Thursday, August 05, 2010

The Hero Project #5: So What Is A Hero Anyway?

So you may have noticed that I’ve spent the whole week shifting around my definition of what a hero is, but I can’t ever nail it down. But the one thing that everybody seems to agree on is that it should be nailed down. Because of the bias towards sole protagonists, writing advice frequently contains variations of the one true way to determine who we’re really rooting for.

But does the one true hero exist? Let’s look at one of my favorite Hollywood blockbusters of the last decade: Pirates of the Caribbean: Curse of the Black Pearl. Who’s the protagonist? I usually assume that the protagonist is the one who changes the most, the one who has the longest inner journey. That’s clearly Orlando Bloom’s character. He goes from hating pirates with a passion to declaring himself a pirate.

But Todd Alcott recently did a fantastic four-part analysis of this screenplay over at his blog. He declares that Keira Knightley’s character is the sole protagonist. She’s certainly the POV character for the opening scenes and her desire to be a pirate sets the whole story in motion. The movie is her wish fulfillment fantasy.

Of course, Johnny Depp is the one we like the most, and the movie does end on him getting what he wants, so maybe it’s him. After all, he’s the only one they bothered to re-hire for the fourth movie that’s currently in production…

But wait, on his own advice blog, John August recently declared that the protagonist is always the person who suffers the most. Well then it’s Geoffrey Rush! Actually, that makes a lot of sense: the other three are pursuing pleasure (Elizabeth and Jack want to go to sea, Will wants Elizabeth). Rush on the other hand is trying to make amends for his past, lift an evil curse, and save his whole crew, all while suffering horrible torments. Now that’s a hero’s journey!

So maybe there isn’t any one-size-fits-all definition? Next week, I’ll finally arrive at the point of all this: The Nine Types of Heroes!

3 comments:

christinembird said...

Some old questions in American lit:

Who is the hero of The Great Gatsby: Nick or Gatsby?

Who is the hero of Moby Dick: Ahab or Ishmael?

Anonymous said...

Nice dispatch and this post helped me alot in my college assignement. Thanks you as your information.

M Kobs said...

The protagonist is the one who changes the most? ...or the one who suffers the most?

Who is the protagonist in Mary Poppins? ...or Silence of the lambs?

I prefer the definition of James N. Frey: "The term protagonist is not a moral term; it's a literary structural term and refers to a character who takes the lead in a cause or action."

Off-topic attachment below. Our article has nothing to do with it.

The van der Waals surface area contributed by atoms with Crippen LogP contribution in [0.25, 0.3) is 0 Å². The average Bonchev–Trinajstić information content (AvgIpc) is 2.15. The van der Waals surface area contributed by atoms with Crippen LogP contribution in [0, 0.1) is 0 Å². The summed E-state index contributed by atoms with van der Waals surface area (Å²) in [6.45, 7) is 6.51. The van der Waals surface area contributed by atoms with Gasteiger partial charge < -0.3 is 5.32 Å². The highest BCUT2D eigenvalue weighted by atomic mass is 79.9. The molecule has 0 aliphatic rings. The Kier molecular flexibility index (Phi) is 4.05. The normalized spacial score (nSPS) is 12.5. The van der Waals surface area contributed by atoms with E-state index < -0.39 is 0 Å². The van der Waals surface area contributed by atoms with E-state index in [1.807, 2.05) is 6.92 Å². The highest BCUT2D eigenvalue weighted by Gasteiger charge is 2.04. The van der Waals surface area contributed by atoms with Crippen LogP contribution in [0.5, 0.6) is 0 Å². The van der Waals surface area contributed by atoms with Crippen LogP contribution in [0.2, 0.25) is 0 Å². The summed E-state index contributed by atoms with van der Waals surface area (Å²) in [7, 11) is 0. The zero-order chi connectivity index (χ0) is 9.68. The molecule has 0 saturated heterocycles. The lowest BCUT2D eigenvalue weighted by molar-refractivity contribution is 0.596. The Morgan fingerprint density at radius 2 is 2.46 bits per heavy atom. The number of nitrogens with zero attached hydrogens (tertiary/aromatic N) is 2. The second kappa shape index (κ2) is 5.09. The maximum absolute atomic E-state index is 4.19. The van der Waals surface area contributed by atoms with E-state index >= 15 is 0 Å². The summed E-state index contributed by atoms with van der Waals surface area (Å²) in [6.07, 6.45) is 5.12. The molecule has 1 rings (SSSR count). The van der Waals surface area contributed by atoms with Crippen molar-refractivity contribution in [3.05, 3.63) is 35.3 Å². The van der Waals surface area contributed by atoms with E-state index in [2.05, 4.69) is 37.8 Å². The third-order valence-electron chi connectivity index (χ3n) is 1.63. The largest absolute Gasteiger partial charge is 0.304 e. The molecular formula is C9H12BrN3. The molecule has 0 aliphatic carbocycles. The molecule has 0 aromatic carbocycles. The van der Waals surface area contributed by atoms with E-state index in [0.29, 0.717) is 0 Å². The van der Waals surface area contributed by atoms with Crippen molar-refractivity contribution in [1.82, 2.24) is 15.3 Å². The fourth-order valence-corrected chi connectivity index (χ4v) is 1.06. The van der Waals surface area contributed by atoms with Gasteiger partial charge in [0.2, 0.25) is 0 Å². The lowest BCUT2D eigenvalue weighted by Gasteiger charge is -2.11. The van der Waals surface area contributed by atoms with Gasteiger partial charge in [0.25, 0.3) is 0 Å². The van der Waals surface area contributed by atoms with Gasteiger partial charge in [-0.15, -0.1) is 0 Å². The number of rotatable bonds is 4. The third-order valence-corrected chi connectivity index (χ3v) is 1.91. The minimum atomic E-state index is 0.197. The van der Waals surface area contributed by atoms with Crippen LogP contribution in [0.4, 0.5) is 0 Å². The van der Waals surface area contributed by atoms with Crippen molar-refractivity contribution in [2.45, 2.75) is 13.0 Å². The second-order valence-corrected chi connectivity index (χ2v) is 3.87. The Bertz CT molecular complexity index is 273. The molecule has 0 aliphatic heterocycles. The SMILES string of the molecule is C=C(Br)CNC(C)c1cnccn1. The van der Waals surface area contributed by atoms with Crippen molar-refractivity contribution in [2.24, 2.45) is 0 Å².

Jack is the protagonist and do not change like Mary Poppins or James Bond.

And Jack is also the hero (a moral term). Right, the core of his intentions is selfish. He want's to get the Black Pearl back. But most of the time he makes detours because he self-sacrifices for others: saves the life of Elizabeth, helps Will to find her and finally he did both to help himself. He needs to be a selfish anti-hero in order to get the Black Pearl back but he acts most of the time like a (selfless) hero - that's his biggest problem.
He neither changes (like other comedy heros) nor gains new skills and he already has the magic compass.
Barbossa - the villain and antagonist - (who has stolen the Black Pearl) do not want to save his whole crew. He wants to kill Elizabeth for her blood. He shoots at one of his crew members just to see if he is alive again. Even Barbossa neither changes his 100% selfish character nor gains new skills.
Both - protagonist and antagonist - have all the skills needed prior to the FADE IN: They are clever and resourceful like every hero and villain should be.

A word about The Fugitive: The intention of the scene before his wife is killed wasn't to demonstrate some skills he may need but it shows three things:
1) he loves his wife
2) he selfless drives to the hospital
3) his name in the 911 call is misleading
We get a huge injustice and therefore a strong identification.
This hero has no time for training like Aang the last Airbender (or other Myth-heros on a journey). He has to rely on the skills he already has but he also has to learn a new way how to use them. In order to effectively adapt his skills to the new situation he probably has to change some of his character traits or simply his mode. Watch out for the midpoint.